SCPC Looks Forward to Working with CMS Administrator Seema Verma to Hold PBMs Accountable for Opaque, Controversial Drug Pricing Practices

Verma Praised for Seeking to Work with LTC Pharmacies to Preserve Seniors’ Access to Prescription Drugs

Washington, DC — Following U.S. Senate confirmation of Seema Verma as the new Administrator of the Centers for Medicare and Medicaid Services (CMS), the Senior Care Pharmacy Coalition (SCPC) praised her approval and said the Long-Term Care (LTC) Pharmacy advocacy group looks forward to working with her to hold Pharmacy Benefit Managers (PBMs) more accountable for the opaque, controversial pricing practices that have spurred Congress to propose multiple legislative remedies to do so.

 “SCPC congratulates Ms. Verma for her confirmation, and we look forward to working with her, CMS staff, and the Trump Administration to further uncover, detail and address the key contributing factors to higher drug prices — one of which is clearly abusive pricing and contractual protocols that PBMs unilaterally impose on LTC pharmacies,” said Alan G. Rosenbloom, President and CEO of SCPC.

“PBMs are unscrupulously adding costs to consumers and federal programs, particularly Medicare Part D, and we are hopeful Ms. Verma’s recent written responses to Questions for the Record from Senate Finance Committee members signal Ms. Verma’s openness to all the drivers of escalating prescription drug costs and their impact on Medicare beneficiaries and Medicare expenditures,” Rosenbloom continued. Part D pays for a significant majority of drugs dispensed to patients in LTC facilities and other senior care settings.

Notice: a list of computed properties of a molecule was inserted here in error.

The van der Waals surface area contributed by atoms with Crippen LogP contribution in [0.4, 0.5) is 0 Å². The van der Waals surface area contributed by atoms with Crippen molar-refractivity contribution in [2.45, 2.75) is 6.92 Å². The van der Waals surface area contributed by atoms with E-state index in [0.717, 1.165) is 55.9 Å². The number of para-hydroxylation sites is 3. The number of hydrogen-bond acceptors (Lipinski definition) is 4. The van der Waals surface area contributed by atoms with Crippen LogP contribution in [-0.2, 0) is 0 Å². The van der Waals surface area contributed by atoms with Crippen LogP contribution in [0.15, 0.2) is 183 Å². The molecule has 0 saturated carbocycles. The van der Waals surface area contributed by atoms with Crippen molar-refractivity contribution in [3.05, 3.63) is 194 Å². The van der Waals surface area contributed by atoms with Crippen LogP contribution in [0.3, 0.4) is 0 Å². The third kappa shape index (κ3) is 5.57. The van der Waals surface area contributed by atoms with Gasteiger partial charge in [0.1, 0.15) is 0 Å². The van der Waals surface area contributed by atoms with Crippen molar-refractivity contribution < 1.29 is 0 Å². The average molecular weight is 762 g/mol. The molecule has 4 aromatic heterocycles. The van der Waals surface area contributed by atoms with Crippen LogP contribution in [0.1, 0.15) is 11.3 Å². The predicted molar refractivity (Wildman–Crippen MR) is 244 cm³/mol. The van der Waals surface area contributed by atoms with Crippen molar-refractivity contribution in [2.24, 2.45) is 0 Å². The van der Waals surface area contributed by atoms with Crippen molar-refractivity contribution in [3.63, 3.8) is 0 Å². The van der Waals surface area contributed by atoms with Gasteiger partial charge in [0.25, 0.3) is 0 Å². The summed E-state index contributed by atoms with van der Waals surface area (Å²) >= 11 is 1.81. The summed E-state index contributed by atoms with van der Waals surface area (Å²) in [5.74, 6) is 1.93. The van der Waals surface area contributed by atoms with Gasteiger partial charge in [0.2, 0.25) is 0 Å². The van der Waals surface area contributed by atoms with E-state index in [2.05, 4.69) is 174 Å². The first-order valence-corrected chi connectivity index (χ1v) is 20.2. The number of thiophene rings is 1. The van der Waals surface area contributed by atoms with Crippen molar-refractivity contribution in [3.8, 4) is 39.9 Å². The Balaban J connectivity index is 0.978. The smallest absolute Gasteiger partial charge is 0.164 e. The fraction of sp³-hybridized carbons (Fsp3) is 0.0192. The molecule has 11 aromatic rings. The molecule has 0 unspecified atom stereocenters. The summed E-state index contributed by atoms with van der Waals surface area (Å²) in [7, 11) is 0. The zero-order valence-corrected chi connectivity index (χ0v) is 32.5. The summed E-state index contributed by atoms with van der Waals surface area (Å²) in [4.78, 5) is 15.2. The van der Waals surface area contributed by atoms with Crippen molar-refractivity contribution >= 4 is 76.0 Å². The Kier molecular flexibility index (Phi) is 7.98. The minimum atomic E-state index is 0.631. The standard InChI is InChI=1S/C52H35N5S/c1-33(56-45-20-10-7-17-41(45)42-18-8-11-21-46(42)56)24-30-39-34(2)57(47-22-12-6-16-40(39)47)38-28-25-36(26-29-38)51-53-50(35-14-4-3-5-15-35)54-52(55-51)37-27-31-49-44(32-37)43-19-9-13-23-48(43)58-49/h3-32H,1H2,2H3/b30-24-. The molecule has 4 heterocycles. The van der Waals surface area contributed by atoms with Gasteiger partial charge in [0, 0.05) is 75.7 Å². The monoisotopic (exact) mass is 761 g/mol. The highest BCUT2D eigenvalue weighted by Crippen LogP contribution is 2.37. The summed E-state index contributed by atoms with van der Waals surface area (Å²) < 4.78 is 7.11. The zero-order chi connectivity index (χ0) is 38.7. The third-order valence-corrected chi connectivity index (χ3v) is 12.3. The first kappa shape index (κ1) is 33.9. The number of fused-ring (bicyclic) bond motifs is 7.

Rosenbloom said SCPC was pleased that Ms. Verma’s responses to Questions for the Record from Senator Sherrod Brown (D-OH) demonstrate her willingness to evaluate PBM pricing and practices and their impact on beneficiaries and Medicare expenditures.  In those responses, she noted that she would welcome the opportunity to work with pharmacies and other interested parties “to preserve seniors’ access to drugs,” and to resolve pending issues related to the 2014 “Proposed Guidance on Direct and Indirect Remuneration (DIR) and Pharmacy Price Concessions.”

DIR fees refer to a variety of charges PBMs impose on pharmacies after the point-of-sale.  PBMs may establish any fees they want and set any amounts they want, which in turn contributes to higher out-of-pocket costs to beneficiaries and to greater Medicare Part D expenditures.

The SCPC leader also praised Ms. Verma for recently telling the Senate Finance Committee, “Competition is key to holding down the cost to pharmaceuticals… We need to do everything we can do to make drugs more affordable to seniors… I think there are many ways to achieve that goal.” (Source: Politico Pro 2/16/07)

Rosenbloom concluded: “Currently, the Part D marketplace is not a free market with full and fair competition; rather, it is an oligopolistic market dominated by a handful of PBMs that are also part of larger corporate organizations — creating a marketplace rife with opportunities for abuse to the detriment of Medicare beneficiaries and the Medicare program itself.”


The SCPC is the national association for independent LTC pharmacies. Our member pharmacies provide care and services to patients in LTC facilities in across the country occupying approximately 675,000 beds across the country.  Visit us at to learn more.